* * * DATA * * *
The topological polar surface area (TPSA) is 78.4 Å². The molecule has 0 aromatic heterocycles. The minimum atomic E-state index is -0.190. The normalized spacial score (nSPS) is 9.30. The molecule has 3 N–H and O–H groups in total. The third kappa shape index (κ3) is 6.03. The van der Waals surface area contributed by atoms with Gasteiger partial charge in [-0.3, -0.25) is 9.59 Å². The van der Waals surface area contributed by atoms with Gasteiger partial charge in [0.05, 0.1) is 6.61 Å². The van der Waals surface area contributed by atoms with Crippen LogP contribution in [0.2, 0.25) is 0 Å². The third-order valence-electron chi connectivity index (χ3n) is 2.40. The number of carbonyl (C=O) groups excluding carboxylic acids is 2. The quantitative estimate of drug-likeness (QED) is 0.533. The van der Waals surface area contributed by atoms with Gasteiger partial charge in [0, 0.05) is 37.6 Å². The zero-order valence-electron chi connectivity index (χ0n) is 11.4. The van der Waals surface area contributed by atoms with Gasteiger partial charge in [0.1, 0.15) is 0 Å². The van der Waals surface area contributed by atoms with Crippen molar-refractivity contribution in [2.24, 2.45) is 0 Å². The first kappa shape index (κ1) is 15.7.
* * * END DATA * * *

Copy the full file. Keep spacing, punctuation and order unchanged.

The topological polar surface area (TPSA) is 78.4 Å². The molecule has 0 aromatic heterocycles. The minimum atomic E-state index is -0.190. The normalized spacial score (nSPS) is 9.30. The molecule has 3 N–H and O–H groups in total. The third kappa shape index (κ3) is 6.03. The van der Waals surface area contributed by atoms with Gasteiger partial charge in [-0.3, -0.25) is 9.59 Å². The van der Waals surface area contributed by atoms with Gasteiger partial charge in [0.05, 0.1) is 6.61 Å². The van der Waals surface area contributed by atoms with Crippen LogP contribution in [0.2, 0.25) is 0 Å². The third-order valence-electron chi connectivity index (χ3n) is 2.40. The number of carbonyl (C=O) groups excluding carboxylic acids is 2. The quantitative estimate of drug-likeness (QED) is 0.533. The van der Waals surface area contributed by atoms with Gasteiger partial charge in [0, 0.05) is 37.6 Å². The zero-order valence-electron chi connectivity index (χ0n) is 11.4. The van der Waals surface area contributed by atoms with Gasteiger partial charge in [0.1, 0.15) is 0 Å². The van der Waals surface area contributed by atoms with Crippen molar-refractivity contribution in [2.24, 2.45) is 0 Å². The first kappa shape index (κ1) is 15.7.